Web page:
Milan San Remo Trivia Special

Matt Goss’s victory in Milan San Remo came after one of the most exciting races in recent years. It also threw up many an interesting fact to keep us sad anoraks occupied and amused.

It was the first victory in Milan San Remo by an Australian, and indeed it was also the first win in this race by any rider from outside of Europe. Goss isn’t the first Australian winner of a monument classic though, as that honour befell Stuart O’ Grady in 2007 when he won Paris-Roubaix.

Thor Hushovd was a major favourite before the race and was aiming to win La Primavera as the reigning World Champion. Even though Oscar Freire has won Milan San Remo and the World Road Race Championship on three occasions each, he never tasted victory in San Remo while wearing the Rainbow Jersey. As it happened, both Freire and Hushovd ended up in the wrong half of the split peloton as both riders succumbed to crashes. The last rider to achieve this feat was Giuseppe Saronni way back in 1983. Indeed, having won the Worlds in Goodwood in 1982, he accomplished the ultimate Italian hat-trick of winning the Tour of Lombardy, Milan San Remo and the Giro d’Italia all as World Champion.

Sticking with the road race champion theme, Giovanni Visconti, the current Italian national champion had a chance to accomplish a feat which hasn’t been done since long before Saronni’s time. The last rider to win Milan San Remo as the Italian champion was Adolfo Leoni in 1942. But unfortunately for Visconti he also ended up in the massive chase group which got left behind with about 80km to go.

Goss’s win in Milan San Remo has been preceded in the last few years by victories for Freire, Mark Cavendish, Fabian Cancellara and Freire again. Thus, it has been five years since an Italian has won the sprinters’ classic; that was Filippo Pozzato in 2006. Italians are fond of winning their own races (five years is the longest stretch the Giro has ever gone without a home winner), but this current run of five years is not even nearly the most in a row without an Italian Milan San Remo winner. Since Loretto Petrucci’s win in 1953, the Italians had to endure victories by foreigners from Belgium, France, Germany, Great Britain, Spain and The Netherlands before Michele Dancelli ended the 16-year barren spell in 1970. Even Raymond Poulidor tasted victory in the meantime – he didn’t always finish second!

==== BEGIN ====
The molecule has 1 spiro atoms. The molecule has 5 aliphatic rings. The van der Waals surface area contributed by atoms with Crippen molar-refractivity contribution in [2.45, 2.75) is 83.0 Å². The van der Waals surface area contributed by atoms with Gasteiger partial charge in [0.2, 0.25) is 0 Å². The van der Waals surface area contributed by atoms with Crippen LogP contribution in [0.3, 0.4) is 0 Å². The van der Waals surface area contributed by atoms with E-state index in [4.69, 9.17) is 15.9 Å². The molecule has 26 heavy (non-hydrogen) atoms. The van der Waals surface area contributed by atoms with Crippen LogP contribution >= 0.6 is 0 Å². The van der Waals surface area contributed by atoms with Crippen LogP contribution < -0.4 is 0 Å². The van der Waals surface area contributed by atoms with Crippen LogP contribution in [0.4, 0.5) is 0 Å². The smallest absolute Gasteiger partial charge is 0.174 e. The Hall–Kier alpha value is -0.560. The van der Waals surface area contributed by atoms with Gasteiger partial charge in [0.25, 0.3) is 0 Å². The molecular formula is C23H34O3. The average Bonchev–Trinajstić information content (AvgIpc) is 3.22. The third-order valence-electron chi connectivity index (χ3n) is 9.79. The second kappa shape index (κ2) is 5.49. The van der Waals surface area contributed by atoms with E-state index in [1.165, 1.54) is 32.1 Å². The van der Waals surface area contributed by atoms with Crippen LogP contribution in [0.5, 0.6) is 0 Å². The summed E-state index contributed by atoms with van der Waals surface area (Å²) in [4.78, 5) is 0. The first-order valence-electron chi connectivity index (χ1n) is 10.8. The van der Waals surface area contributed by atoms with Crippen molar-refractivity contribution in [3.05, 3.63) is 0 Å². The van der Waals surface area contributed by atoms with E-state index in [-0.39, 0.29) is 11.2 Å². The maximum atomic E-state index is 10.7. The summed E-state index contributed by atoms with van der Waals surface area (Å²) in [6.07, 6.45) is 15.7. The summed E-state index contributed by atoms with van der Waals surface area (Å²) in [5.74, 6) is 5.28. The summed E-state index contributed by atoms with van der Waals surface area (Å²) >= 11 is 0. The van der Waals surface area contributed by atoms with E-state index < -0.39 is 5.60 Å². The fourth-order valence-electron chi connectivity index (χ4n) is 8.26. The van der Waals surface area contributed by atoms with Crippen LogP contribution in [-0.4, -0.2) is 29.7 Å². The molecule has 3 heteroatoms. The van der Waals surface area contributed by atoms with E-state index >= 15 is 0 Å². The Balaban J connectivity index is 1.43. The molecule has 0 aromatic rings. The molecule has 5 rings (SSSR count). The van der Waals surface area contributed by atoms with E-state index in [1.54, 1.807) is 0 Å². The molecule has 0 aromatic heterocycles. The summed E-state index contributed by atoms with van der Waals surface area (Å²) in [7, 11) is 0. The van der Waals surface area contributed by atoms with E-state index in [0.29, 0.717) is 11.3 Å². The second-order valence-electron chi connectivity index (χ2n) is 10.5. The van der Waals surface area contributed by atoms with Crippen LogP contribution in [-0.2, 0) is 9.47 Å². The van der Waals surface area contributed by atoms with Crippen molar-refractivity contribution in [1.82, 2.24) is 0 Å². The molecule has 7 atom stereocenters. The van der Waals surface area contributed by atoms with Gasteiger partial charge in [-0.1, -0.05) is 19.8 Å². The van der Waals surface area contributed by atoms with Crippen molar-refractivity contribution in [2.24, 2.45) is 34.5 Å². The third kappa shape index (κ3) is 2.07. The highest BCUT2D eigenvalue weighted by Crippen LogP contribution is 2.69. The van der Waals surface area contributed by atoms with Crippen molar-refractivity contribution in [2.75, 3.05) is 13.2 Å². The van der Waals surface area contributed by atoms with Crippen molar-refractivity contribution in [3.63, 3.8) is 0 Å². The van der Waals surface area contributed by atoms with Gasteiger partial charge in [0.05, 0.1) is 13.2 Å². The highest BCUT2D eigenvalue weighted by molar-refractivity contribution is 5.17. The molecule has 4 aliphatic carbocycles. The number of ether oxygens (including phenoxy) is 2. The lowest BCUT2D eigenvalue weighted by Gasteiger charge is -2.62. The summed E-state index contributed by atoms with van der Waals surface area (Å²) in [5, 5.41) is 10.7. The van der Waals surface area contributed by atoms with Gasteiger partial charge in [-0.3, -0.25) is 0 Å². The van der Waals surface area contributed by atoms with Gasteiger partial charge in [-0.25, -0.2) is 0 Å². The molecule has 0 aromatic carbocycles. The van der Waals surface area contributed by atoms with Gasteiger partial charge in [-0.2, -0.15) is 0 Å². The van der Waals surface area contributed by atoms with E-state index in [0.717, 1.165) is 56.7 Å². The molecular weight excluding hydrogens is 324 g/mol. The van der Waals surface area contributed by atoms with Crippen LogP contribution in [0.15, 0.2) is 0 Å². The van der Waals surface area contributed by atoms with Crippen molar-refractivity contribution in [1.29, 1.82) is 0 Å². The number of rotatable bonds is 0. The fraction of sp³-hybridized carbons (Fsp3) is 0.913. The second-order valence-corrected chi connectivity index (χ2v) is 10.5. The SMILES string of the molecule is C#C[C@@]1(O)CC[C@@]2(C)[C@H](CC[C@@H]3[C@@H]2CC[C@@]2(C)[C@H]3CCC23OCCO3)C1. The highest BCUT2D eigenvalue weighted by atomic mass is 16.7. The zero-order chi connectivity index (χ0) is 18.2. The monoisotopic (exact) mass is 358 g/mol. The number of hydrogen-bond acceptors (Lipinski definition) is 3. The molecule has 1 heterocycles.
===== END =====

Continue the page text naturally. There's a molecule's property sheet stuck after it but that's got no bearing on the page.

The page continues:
Filippo Pozzato was only notable in this year’s edition because he continued doing what he has done in the last number of classics. He didn’t attack and instead marked and chased down one of the major favourites for victory. Tom Boonen has been on the wrong end of the stick in the past, but this time Pozzato set his sights on nullifying Phillipe Gilbert’s chances of victory by successfully chasing him down inside the final two kilometres. Pozzato’s previous classic victory remains the 2006 edition of Milan San Remo. His race tactics continue to suggest that it will be his last. As for Gilbert, despite being chased down by Pozzato, he still managed third place which continues his remarkable run in the classics. He has now finished in the top 10 of the last eight monument classics he has ridden.

Pozzato’s appearance in the top five did lead to a rather interesting stat. Matt Goss finished on the podium ahead of Cancellara and Gilbert, both former winners of monument classic. If we include Goss as a monument winner (which is cheating a little bit but we’ll carry on), that’s a podium filled with monument winners. This has actually happened in Milan San Remo before on six occasions, including last year with Freire, Boonen and Petacchi finishing in that order. The other years where this has occurred are 1974, 1959, 1958, 1930 and 1920.

But with Alessandro Ballan and Filippo Pozzato finishing in fourth and fifth this year, the top five places were filled with monument winners. This has never happened before in Milan San Remo and only goes to accentuate what Matt Goss was up against in winning this race.

And I did all that without mentioning Sean Kelly’s win in 1992…

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  1. David OLLE - March 20, 2011 @ 8:55 pm

    Good morning Irish Peloton,
    I hate doing this, but I think Phil Anderson’s win of Amstel Gold in 1983 could be worthy of a mention, if not as a monument classic win, then just worth noting.

    Thanks, and I do enjoy your website/twitter etc.
    David Olle.

  2. irishpeloton - March 20, 2011 @ 9:37 pm

    Of course!

    Let’s also not forget Cadel Evans’ victory in Fléche Wallonne last year. Again, not a monument, but every bit as tough.

    Thanks for the kind words.


  3. Paul Kelly - March 23, 2011 @ 6:54 pm

    Great to see Kelly’s win again… bad we also had to listen to you know who waffling!!

  4. irishpeloton - March 23, 2011 @ 7:51 pm

    At least the racing was so exciting this time that he didn’t have any time to talk about cheese!

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